Characters of Colour as Depicted in Canadian Children’s Picture Books
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Mount Saint Vincent University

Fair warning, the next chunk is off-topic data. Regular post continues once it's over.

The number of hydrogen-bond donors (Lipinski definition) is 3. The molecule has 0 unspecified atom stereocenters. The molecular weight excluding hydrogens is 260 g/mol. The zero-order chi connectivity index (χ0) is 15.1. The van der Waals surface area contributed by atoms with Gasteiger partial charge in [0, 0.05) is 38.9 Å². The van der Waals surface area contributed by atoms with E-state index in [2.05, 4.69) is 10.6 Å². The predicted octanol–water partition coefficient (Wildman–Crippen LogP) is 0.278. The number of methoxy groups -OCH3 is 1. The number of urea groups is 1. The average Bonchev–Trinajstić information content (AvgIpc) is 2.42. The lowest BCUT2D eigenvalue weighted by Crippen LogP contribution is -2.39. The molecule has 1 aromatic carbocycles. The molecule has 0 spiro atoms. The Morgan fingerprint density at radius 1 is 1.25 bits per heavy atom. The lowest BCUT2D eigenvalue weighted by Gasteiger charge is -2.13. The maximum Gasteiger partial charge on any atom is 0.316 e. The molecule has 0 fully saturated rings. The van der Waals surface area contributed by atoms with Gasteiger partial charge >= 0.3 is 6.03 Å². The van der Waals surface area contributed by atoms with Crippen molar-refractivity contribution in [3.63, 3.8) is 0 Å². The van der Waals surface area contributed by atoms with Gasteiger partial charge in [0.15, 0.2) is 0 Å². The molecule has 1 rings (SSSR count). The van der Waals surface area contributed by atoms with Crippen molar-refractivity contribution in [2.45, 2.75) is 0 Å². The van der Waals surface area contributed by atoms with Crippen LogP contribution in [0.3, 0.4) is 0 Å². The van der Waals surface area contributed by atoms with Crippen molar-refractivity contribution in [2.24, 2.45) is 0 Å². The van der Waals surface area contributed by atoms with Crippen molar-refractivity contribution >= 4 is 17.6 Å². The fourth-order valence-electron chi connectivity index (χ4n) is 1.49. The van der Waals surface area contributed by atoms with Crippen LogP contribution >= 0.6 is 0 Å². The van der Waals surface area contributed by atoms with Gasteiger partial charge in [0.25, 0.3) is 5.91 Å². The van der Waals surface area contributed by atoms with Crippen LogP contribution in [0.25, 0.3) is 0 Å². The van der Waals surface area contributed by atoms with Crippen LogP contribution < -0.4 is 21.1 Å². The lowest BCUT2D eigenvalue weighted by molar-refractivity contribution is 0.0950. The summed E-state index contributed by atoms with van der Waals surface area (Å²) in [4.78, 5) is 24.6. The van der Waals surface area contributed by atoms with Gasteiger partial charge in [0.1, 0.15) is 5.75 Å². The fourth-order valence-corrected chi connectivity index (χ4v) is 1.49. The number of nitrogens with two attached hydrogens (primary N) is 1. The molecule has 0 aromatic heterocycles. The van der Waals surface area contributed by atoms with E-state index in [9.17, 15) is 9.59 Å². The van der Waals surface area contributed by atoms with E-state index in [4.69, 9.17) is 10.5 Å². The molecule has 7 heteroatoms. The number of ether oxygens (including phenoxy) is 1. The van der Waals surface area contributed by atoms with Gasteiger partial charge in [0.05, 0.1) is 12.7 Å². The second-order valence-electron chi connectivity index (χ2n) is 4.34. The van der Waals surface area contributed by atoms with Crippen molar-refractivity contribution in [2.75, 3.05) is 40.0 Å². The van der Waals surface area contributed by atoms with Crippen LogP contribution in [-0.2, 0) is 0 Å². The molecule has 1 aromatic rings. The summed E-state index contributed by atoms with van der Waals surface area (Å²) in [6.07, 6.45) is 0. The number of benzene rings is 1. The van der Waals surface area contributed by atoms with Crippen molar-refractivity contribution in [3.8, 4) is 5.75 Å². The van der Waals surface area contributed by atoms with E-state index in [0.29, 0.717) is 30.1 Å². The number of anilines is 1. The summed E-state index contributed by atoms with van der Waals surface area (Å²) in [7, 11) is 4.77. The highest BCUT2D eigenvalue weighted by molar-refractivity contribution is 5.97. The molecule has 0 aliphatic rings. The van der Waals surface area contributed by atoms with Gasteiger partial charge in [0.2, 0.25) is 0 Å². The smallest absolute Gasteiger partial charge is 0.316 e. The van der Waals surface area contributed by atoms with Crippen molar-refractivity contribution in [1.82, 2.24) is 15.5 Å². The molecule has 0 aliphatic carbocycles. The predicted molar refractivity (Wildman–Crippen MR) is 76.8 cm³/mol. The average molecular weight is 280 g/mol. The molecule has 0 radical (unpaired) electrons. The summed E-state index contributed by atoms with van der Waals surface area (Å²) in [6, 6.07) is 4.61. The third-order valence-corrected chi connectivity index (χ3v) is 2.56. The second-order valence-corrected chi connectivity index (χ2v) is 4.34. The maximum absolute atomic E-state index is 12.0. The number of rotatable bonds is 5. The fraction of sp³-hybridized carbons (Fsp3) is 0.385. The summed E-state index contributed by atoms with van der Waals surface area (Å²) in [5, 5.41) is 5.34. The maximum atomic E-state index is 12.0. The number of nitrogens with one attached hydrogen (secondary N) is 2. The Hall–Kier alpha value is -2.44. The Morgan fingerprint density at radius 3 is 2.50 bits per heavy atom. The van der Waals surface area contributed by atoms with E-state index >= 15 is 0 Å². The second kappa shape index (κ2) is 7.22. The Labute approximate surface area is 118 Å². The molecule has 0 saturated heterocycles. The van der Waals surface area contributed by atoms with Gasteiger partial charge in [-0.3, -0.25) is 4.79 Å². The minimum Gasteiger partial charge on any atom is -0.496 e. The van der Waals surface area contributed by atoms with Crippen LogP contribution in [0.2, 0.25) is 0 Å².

Picture Books designed for children can be a way for children to learn about themselves and others. While a growing number of Canadian children’s picture books are labelled racially/ethnically diverse or multicultural and characters of colour (CoC) in these books might have increased over time, it remains unclear if or how they are advocating for the promotion of social justice and diversity portray Persons of Colour (PoC). To illuminate if/how racism and oppression operate in contemporary Canadian children’s picture books, this thesis research examines how CoC are depicted in both text and images of the six selected books included in the Social Justice and Diversity Book Bank of the Canadian Children’s Book Centre by applying Critical Race Theory and Critical Content Analysis. The six books (Pre-K to Grade 2) published since 2016 containing one or more CoC with central themes of racial/ethnic diversity and/or multiculturalism. While the representations are mostly without overt racism towards CoC, each of the books can be identified as problematic in various ways, including lack of explicit statements of the race/ethnicity of CoC in text, lack of culturally authentic details in text and images, persistence of racial/ethnic stereotypes or cultural deficit discourses in text and images, and absence of overtly addressing racism in text and counter-storytelling of CoC. Examining the depictions of CoC in these books has enabled us to develop a clearer understanding how contemporary Canadian children’s picture books reflect authentic/stereotypical representations of PoC, or reproduce dominant ideologies that reinforce their marginalization.